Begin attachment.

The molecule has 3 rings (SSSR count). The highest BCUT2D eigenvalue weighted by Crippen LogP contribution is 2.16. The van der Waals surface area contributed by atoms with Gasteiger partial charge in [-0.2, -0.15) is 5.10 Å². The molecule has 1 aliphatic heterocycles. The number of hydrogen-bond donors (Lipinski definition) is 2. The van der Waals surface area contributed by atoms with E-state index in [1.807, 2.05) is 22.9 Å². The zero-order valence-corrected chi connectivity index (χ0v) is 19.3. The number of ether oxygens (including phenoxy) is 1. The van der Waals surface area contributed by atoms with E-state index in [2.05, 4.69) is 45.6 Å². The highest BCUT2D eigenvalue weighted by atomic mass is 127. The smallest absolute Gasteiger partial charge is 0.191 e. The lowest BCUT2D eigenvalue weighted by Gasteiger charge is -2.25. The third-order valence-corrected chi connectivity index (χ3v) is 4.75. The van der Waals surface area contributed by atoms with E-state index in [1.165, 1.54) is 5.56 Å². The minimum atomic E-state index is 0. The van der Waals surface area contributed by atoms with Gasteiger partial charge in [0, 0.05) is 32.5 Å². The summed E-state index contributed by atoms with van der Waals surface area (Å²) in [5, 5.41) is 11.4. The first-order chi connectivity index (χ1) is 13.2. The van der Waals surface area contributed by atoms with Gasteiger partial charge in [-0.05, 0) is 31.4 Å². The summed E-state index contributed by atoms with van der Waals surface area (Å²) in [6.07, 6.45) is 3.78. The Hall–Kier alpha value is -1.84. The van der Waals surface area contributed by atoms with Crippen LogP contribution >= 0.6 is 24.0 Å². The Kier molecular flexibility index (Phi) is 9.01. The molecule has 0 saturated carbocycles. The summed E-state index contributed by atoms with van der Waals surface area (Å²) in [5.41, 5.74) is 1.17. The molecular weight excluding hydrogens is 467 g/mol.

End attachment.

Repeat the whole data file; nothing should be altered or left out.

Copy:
The molecule has 3 rings (SSSR count). The highest BCUT2D eigenvalue weighted by Crippen LogP contribution is 2.16. The van der Waals surface area contributed by atoms with Gasteiger partial charge in [-0.2, -0.15) is 5.10 Å². The molecule has 1 aliphatic heterocycles. The number of hydrogen-bond donors (Lipinski definition) is 2. The van der Waals surface area contributed by atoms with E-state index in [1.807, 2.05) is 22.9 Å². The zero-order valence-corrected chi connectivity index (χ0v) is 19.3. The number of ether oxygens (including phenoxy) is 1. The van der Waals surface area contributed by atoms with E-state index in [2.05, 4.69) is 45.6 Å². The highest BCUT2D eigenvalue weighted by atomic mass is 127. The smallest absolute Gasteiger partial charge is 0.191 e. The lowest BCUT2D eigenvalue weighted by Gasteiger charge is -2.25. The third-order valence-corrected chi connectivity index (χ3v) is 4.75. The van der Waals surface area contributed by atoms with E-state index in [1.165, 1.54) is 5.56 Å². The minimum atomic E-state index is 0. The van der Waals surface area contributed by atoms with Gasteiger partial charge in [0, 0.05) is 32.5 Å². The summed E-state index contributed by atoms with van der Waals surface area (Å²) in [5, 5.41) is 11.4. The first-order chi connectivity index (χ1) is 13.2. The van der Waals surface area contributed by atoms with Gasteiger partial charge in [-0.05, 0) is 31.4 Å². The summed E-state index contributed by atoms with van der Waals surface area (Å²) in [6.07, 6.45) is 3.78. The Hall–Kier alpha value is -1.84. The van der Waals surface area contributed by atoms with Crippen LogP contribution >= 0.6 is 24.0 Å². The Kier molecular flexibility index (Phi) is 9.01. The molecule has 0 saturated carbocycles. The summed E-state index contributed by atoms with van der Waals surface area (Å²) in [5.41, 5.74) is 1.17. The molecular weight excluding hydrogens is 467 g/mol.